My Child Fainted: Should I Be Worried?
April 27, 2021
It’s frightening to see your child lose consciousness. Although there are numerous causes for this, fortunately, the majority tend to be nothing serious.
At least one in six kids will faint at some point before they reach adulthood, usually due to temporary lack of blood flow to the brain.
The most common cause of fainting in children is related to immaturity of the autonomic nervous system, which regulates involuntary processes of the body such as breathing, heart rate and blood pressure. Fainting episodes can be brought on by everyday activities, some of them are:
- Postural changes (e.g., going from lying down to sitting or standing)
- Prolonged standing
- Combing hair
- Using the restroom
Fainting can also occur as a response to pain, heat or stress. All these triggers can lead to sudden changes in heart rate and blood pressure, which may cause a child to faint. The recovery from fainting is usually quick and takes only a few minutes.
Most of the time a fainting episode is preceded by symptoms such as changes in vision, dizziness, ringing in the ears, nausea, or feeling hot. Occasionally, fainting may happen without any of these warning symptoms.
When To Seek Medical Care
So when should parents seek medical care for a child who has fainted?
Harinder Singh, MD, chief of pediatric cardiology and director of electrophysiology at UH Rainbow Babies & Children’s, says fainting may deserve immediate medical attention if it:
- Occurs without any warning signs
- Occurs during exercise
- Occurs while lying in the supine (face-up) position
- Is accompanied by seizure-like activity
- Takes longer than normal to recover
- Is preceded by heart palpitations
A patient with any of these red flags may need to be evaluated by EMS and or visit the ER. In other cases, a visit to a primary care pediatrician can help ease parental anxiety and rule out any organic causes or underlying conditions.
If necessary, your child’s provider can refer them to a pediatric cardiologist for further assessment and management. Dr. Singh says a small percentage of cases are caused by a heart condition such as abnormal heart rhythm or decreased pump function of the heart related to inflammation of the heart muscle (myocarditis).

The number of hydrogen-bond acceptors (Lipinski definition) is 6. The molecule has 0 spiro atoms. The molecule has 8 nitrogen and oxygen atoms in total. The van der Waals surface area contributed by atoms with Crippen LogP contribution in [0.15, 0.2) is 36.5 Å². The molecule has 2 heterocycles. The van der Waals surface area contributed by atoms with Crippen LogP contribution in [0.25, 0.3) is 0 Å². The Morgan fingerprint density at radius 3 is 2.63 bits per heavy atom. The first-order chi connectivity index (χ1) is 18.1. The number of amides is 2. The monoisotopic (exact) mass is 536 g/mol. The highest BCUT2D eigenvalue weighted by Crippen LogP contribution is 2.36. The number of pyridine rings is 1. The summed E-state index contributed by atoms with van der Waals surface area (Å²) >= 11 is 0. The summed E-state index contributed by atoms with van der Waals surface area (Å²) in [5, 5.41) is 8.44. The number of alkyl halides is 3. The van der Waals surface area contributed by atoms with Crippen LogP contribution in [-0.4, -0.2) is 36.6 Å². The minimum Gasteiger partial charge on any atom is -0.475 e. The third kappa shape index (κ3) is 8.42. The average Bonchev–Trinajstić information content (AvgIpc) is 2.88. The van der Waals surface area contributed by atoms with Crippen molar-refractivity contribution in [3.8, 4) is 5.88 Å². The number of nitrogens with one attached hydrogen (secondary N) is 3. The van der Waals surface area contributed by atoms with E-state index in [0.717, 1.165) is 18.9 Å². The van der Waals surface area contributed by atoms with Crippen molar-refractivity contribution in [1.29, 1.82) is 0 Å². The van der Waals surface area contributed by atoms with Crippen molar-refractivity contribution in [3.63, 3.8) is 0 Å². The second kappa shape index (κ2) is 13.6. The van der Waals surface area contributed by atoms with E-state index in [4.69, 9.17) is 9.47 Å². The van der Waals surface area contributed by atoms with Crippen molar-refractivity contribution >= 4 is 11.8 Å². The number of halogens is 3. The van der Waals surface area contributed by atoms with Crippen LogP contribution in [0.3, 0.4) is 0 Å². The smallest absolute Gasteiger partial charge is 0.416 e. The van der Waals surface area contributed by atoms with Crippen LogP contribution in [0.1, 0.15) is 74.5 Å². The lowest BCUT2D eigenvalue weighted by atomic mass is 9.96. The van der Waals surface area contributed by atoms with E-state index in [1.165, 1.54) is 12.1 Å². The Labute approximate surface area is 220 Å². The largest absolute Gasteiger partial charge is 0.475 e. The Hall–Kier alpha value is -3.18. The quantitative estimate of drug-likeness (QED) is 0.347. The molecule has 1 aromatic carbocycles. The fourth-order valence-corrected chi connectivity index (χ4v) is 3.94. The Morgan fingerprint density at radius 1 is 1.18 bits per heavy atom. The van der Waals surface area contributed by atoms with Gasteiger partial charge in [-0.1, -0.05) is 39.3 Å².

If a heart problem is suspected, a pediatric cardiologist may recommend tests such as electrocardiogram (EKG), echocardiogram, an exercise stress test, heart monitor, an upright tilt table test, or an implantable loop recorder. A neurological exam may also be helpful for some patients.
The management of fainting usually involves lifestyle changes, medications and occasionally procedures such as cardioneuroablation, which uses a catheter ablation technique to rebalance the cardiac autonomic nervous system.
Dr. Singh also warns about concerning social media challenges where kids are challenged to perform stunts such as the “pass-out challenge” or the “choking game.” “These extremely dangerous fads spread quickly on the internet,” Dr. Singh says. “Some children have even died from purposely cutting off blood and oxygen to their brains. Parents should talk to their kids about the dangers of these social media challenges.”
The Congenital Heart Collaborative at University Hospitals Rainbow Babies & Children’s Hospital features a nationally recognized team of heart specialists, including pediatric cardiothoracic surgeons and pediatric cardiologists. All of our specialists have extensive pediatric training and experience in the diagnosis and treatment of a wide range of congenital heart conditions. Learn more about pediatric cardiology services at UH Rainbow Babies & Children’s Hospital.